LONDON (Reuters) - G20 major economies have agreed to raise International Monetary Fund reserves with a new allocation of the fund's own special drawing rights (SDRs) currency, the IMF's head said on Tuesday, in a potential boost for lending to poor countries.
"We finally last Friday at the G20 meeting got a green (light) to work on a new SDR allocation," Kristalina Georgieva said during the IMF's African Fiscal Forum, broadcast online.
"500 billion - in which each and every member of the IMF would receive its own share immediately contributing to reserves," she said, without specifying the currency unit.
Italy, which heads the Group of 20 major economies this year, is pushing for a $500 billion issuance of SDRs as a way to provide liquidity to poor countries hit hard by the COVID-19 pandemic without increasing their debt levels.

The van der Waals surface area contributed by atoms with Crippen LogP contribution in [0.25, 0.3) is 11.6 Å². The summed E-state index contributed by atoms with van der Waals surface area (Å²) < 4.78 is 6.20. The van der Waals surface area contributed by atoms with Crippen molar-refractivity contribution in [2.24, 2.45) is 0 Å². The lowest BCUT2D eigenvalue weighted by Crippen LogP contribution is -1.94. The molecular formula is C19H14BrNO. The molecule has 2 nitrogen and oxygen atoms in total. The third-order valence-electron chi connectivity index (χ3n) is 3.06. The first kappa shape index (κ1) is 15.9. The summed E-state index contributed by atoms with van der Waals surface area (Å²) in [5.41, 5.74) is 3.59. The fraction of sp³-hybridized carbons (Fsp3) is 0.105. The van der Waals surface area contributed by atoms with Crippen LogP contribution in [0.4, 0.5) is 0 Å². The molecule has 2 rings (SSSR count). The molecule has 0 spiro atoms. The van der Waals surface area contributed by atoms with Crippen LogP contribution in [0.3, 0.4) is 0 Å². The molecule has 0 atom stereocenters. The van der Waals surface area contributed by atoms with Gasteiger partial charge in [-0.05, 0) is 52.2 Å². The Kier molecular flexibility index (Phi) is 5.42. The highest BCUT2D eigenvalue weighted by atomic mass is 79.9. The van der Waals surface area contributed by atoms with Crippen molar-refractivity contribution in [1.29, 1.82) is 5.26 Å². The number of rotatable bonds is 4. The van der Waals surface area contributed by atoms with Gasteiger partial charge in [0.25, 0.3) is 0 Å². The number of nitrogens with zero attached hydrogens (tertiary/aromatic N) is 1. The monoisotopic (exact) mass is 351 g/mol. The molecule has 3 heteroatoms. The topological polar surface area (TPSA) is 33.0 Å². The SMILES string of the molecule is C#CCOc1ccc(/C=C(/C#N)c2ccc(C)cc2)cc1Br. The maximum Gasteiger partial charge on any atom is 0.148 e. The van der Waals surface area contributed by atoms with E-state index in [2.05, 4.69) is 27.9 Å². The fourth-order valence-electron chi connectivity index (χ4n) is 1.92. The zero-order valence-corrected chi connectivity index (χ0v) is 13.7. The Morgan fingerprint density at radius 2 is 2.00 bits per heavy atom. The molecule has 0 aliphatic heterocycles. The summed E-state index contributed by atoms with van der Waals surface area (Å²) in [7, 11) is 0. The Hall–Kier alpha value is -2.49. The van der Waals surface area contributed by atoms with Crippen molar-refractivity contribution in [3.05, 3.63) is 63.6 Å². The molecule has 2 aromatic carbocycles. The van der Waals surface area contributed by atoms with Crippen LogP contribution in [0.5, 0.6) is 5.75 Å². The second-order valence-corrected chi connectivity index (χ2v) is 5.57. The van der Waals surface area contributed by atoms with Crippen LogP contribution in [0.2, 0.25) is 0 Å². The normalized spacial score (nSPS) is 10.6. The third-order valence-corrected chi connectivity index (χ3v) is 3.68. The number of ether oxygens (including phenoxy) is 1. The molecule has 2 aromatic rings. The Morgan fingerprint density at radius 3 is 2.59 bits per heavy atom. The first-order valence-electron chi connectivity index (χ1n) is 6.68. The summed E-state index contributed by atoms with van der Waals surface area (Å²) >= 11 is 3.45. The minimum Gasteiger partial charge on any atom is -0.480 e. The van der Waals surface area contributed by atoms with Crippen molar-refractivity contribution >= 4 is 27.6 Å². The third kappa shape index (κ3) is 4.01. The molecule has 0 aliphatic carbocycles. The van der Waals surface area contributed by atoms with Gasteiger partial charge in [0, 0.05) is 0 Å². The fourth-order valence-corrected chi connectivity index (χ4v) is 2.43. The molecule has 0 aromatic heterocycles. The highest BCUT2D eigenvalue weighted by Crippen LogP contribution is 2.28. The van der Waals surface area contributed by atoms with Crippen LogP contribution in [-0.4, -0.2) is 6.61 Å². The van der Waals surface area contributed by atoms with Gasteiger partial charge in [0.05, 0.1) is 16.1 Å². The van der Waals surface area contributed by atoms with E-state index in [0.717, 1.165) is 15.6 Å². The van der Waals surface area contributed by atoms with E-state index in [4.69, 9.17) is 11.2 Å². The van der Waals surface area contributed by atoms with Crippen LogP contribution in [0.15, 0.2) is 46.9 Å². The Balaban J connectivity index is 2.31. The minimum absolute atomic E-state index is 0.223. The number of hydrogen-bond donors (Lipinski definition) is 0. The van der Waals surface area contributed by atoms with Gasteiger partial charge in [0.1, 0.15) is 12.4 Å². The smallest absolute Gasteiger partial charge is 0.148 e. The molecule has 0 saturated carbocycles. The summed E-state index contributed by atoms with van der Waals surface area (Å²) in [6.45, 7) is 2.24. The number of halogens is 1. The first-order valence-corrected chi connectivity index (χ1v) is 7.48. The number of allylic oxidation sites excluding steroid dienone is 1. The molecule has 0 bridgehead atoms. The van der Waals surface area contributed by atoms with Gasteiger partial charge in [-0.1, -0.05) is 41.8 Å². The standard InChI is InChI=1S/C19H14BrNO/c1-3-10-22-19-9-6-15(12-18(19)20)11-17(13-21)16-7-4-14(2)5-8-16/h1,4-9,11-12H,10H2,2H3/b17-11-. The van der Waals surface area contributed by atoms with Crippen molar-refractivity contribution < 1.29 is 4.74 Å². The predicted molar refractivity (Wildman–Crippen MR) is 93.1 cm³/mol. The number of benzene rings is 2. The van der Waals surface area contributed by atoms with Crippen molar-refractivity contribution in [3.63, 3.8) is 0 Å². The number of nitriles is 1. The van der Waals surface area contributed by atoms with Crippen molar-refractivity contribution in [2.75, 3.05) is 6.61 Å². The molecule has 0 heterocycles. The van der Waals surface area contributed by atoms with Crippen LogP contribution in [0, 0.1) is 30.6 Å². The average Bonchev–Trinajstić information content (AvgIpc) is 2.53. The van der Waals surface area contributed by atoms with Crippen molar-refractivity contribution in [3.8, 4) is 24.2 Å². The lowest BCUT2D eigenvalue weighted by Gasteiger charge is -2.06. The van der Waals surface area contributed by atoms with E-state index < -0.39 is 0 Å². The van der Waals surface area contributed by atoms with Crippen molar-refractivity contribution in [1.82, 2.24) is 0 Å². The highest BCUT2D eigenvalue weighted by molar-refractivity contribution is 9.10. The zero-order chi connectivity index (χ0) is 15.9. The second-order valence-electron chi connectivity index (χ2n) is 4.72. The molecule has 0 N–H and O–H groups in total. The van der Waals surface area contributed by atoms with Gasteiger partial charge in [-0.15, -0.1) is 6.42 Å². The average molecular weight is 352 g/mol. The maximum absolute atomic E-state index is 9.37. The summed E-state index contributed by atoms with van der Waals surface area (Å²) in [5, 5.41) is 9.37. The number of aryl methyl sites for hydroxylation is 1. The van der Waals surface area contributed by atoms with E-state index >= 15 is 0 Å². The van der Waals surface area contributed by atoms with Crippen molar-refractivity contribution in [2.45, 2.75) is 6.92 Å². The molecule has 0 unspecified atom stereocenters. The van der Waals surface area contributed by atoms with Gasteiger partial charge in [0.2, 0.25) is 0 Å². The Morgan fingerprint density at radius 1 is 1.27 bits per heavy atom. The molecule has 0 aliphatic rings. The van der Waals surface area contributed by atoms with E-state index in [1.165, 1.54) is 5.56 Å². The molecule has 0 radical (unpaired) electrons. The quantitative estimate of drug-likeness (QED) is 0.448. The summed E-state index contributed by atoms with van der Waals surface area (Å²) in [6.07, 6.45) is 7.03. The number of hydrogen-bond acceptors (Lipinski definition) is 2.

G20 finance officials on Friday expressed broad support for boosting the IMF's emergency reserves after new U.S. Treasury Secretary Janet Yellen dropped the opposition of her predecessor, Steven Mnuchin.
An IMF spokesman said the Fund was formulating an SDR allocation proposal at the G20's request. The allocation's size "will be based on our assessment of long-term global need to supplement existing reserve assets," he said.
Georgieva also said the fund would look at ways of redistributing SDRs, which are supplemental foreign exchange reserve assets issued by the IMF much as a central bank prints money.
"We are also very interested to think of a way in which our wealthy members, who do not need this SDR allocation as much as the weaker members do, that they can transfer through us, onlend through us some of these SDRs," she said.
Speaking at the same event, African Union Special Envoy for COVID-19 Tidjane Thiam urged the G20 to extend the Debt Service Suspension Initiative (DSSI), which provides payment relief to the poorest nations.
G20 leaders are widely expected to agree to extend the scheme, which currently runs until end-June; a decision is expected to be taken in April.
"(The) DSSI should be prolonged," Thiam said. "We need a path to a sustainable debt situation, and if we do that, the money will come. I'm optimistic."
(Reporting by Karin Strohecker and Tom Arnold in London and Andrea Shalal in Washington Editing by William Maclean and Steve Orlofsky)